The Philharmonic Plays Pyongyang; Eric Clapton to Follow?

Photo: AFP/Getty Images

New York's classical critic Justin Davidson, on this week's historic North Korean concert and its aftermath:

Here’s a sentence we never thought we’d write: Eric Clapton will follow the trail to Pyongyang blazed by the New York Philharmonic. So pleased were Kim Jong-Il’s apparatchiks with the experience of importing a Western cultural brand name that no sooner had they stopped applauding the Philharmonic than they extended an invitation to Slowhand. Dvorák made the Axis of Evil safe for “Cocaine.” Or maybe the regime just confused classical music with classic rock.

The Clapton engagement would be the best possible outcome of the Philharmonic’s visit: To a giddy optimist it might suggest that a Western wind is starting to blow beneath the country’s closed doors. Many have invoked the Philharmonic’s visit to the Soviet Union in 1956, an event that precipitated the fall of Communism as efficiently as the U.S. embargo of Cuba destroyed Fidel Castro. Others might also think of Tom Stoppard’s musico-political play Rock ‘n’ Roll, which ends with the Rolling Stones playing Prague a mere 22 years after the Plastic People of the Universe rocked the Czech regime. The New York Philharmonic music director Lorin Maazel wrote in The Wall Street Journal that the Pyongyang concert was a step on the road to reconciliation. Maybe he’s right — perhaps if, a generation from now, North Korea has refrained from obliterating civilization with nuclear missiles, some credit will go to Maazel and the Philharmonic.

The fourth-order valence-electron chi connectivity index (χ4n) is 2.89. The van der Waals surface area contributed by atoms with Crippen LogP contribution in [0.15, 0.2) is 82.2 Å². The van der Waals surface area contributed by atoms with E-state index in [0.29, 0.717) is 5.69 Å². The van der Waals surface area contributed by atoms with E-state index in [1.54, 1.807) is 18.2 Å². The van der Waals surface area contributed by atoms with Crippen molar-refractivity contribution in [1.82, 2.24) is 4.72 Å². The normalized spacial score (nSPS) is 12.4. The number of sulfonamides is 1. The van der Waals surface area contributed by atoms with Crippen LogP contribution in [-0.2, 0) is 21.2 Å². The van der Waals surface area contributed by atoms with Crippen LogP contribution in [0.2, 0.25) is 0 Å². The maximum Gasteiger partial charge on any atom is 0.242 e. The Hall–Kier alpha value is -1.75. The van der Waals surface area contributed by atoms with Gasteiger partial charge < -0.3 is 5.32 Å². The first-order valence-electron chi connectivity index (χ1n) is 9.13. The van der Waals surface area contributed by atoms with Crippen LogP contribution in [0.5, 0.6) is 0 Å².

The orchestra also deserves praise for insisting that the concert be broadcast live on television and radio, so as to reach beyond the veil of propaganda. And yet at this distance — or from the isolation of the press junket that accompanied the orchestra — it’s hard to know what effect the broadcast had on a country that is barely electrified. A Times photographer in search of the real North Korea pointed a camera out the bus window and took a picture of a woman collecting firewood near the airport. Was she primed to have her world rocked by Dvorák? Who knows? Music can change lives, but only if they’re ready to be changed.

We suspect that the most subversive sounds to be beamed from the hall into that gray country were the jaunty, buoyant rhythms of "American in Paris," because they brim with a resource that seems scarce in North Korea: joy. To citizens of that cloistered country it must have seemed profoundly, thrillingly weird to hear a government-imported form of entertainment buzzing with such insouciant tunes and urbane energy. Gershwin makes Western imperialism sound like a lot of fun. Which suggests that maybe turning to Clapton, with his ravaged voice and weary passions, was actually a pretty safe choice to follow the Philharmonic. Now if Shakira brought her truth-telling hips to Pyongyang, that might really bring the people out into the streets. —Justin Davidson

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